Wednesday, 9 December 2015

Pet Sematary, reviewed by Charlotte Bond

I’m pretty sure that “Pet Sematary” is the first King novel I ever read (not counting stealing “Nightmares and Dreamscapes” off my father’s bookshelf, reading one, then putting it back before anyone noticed I was reading horror) and it remains my favourite. And I’m in good company in that regards since King himself says in his introduction: “When I’m asked (as I frequently am) what I consider to be the most frightening book I’ve ever written, the answer I give comes easily and with no hesitation: Pet Sematary… All I know is that Pet Sematary is the one I put away in the drawer, thinking I had finally gone too far.”

Not sure at the time if King’s books were for me, I rented “Pet Sematary” out of the library over Christmas one year. I was expecting a straightforward tale about supernatural pets coming back to haunt their owners, but I couldn’t have been more wrong. This is a story about death and the human attitude to it. Within the pages of "Pet Sematary", King explores viewpoints of the young, the old, the hardened medical professional, and those with a phobia about death.

As I always am when I read King, I was surprised at just how much of the book is taken up with 'mundane' matters – such as the family settling in to their new home, Ellie’s first day at school – before the horror really starts to pile on. But for me, that is King’s charm. His plot is straightforward, but his characters are complex and his sense of foreboding is subtly done. Even as he’s describing the family readjusting to life, we are introduced to Rachel’s intense phobia of death, we follow Ellie’s natural learning process as she comes to terms with the idea that both people and pets die, and we see Louis’ own pragmatic and accepting attitude to mortality with the death of Victor Pascow. Not only that, but Louis’ thoughts upon Pascow’s death - thinking of how close he himself came to hitting cyclists as he drove into work that morning - hints at what is to come. We can all of us relate to the experience of the “close call”, where but for a driver’s alertness or quickness on the brakes, a terrible tragedy might have occurred. In Pascow’s case we see what happens when that close call becomes reality, and this theme is also something that is examined again later in the novel.

What struck me when I re-read it for this review was just how much each character reverses their attitude to death by the end of the novel. In the beginning, it is Louis who is accepting of death while Rachel has an intense phobia and Ellie simply has no experience. It is Louis who is taken by Pascow to see the danger of the Sematary, and it is Louis who notices the change in Church the cat, while it’s made plain that Ellie and Rachel don’t – or at least, don’t in the exact same way. Yet in the last third, Louis is blind to all the warning signs, while Rachel has dark premonitions and Ellie is now the one experiencing nightmares with Pascow.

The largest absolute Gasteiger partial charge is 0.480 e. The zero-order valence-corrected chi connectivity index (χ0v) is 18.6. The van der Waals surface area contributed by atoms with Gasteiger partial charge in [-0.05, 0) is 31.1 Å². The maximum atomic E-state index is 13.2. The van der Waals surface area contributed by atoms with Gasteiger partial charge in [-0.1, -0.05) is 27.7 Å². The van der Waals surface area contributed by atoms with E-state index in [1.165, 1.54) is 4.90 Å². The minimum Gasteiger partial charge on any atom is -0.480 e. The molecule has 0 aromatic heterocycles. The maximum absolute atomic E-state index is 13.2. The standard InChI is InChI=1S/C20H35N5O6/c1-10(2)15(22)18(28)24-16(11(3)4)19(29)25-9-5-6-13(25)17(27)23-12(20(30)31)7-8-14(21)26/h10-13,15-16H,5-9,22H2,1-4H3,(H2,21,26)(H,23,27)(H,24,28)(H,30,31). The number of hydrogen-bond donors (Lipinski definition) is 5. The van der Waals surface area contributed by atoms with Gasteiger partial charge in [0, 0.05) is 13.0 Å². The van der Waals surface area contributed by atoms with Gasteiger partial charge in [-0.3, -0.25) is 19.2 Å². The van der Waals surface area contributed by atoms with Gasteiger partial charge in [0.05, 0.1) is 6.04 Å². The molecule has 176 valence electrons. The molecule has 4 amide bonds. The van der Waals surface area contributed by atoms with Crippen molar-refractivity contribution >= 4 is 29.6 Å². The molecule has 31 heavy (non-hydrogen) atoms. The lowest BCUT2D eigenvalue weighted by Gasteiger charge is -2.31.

And yet this role reversal is hinted at even during the opening chapter, when Gage is stung by a bee and Louis, the doctor and responsible adult in the situation, goes to pieces. It is Jud the saves the day on that occasion, a hint of what is to come and what is not to be. While Louis’ ineptitude can be put down to the long, frazzled journey, it is also King foreshadowing what is to come.

What I noticed more starkly on my recent re-reading was just how Louis’ internal monologue gives away more to the reader than it does to Louis himself. When he’s looking at Church after the accident, he says to himself: “It, thought Louis. Not he; it. Remember, it’s been spayed.” Yet Church was spayed before the accident and Louis never referred to him as 'it' before; it is clear to the reader in a way it isn’t clear to Louis that Church is different after the accident, that he’s become an 'it'. Furthermore, in part two, Louis starts to argue with himself internally. Where previously we read only Louis’ thoughts and asides, now it is his thoughts arguing with what - himself or something else entirely that is influencing him? Through brilliant prose, King manages to show us Louis’ tortured spiral into madness in subtle and effective ways.

I could go on with all the beautiful touches that King employs in “Pet Sematary”, and indeed I had a good page of notes when I’d finished it. But to do that would spoil a book that deserves to be enjoyed firsthand, and I hope this review has tempted you to do just that.

I first read this novel as a young, single girl and it affected me then; I re-read it as a mother and found it was just as effective and affecting. I think that’s part of the charm of this book, encapsulated by the opening scene with the car journey. Whether you’re the frazzled father/driver, the tired mother/passenger, or the bored and carsick children in the back, we can all relate to the state in which the Creeds arrive at their new home. This sympathising continues throughout the novel: whatever your concept of death, you’ll find a character to relate to, to weep with, and to be afraid for. And there’s plenty of fear to go around.


Charlotte Bond lives and writes in West Yorkshire. These days she writes mainly horror and dark fantasy, although has been known to dabble in sci-fi, heroic fantasy and even romance. She writes under her own name, as well as ghostwriting for other people.  You can find her online at her website here and on Facebook here.

note - Pet Sematary was also reviewed by Marc Lyth on this link

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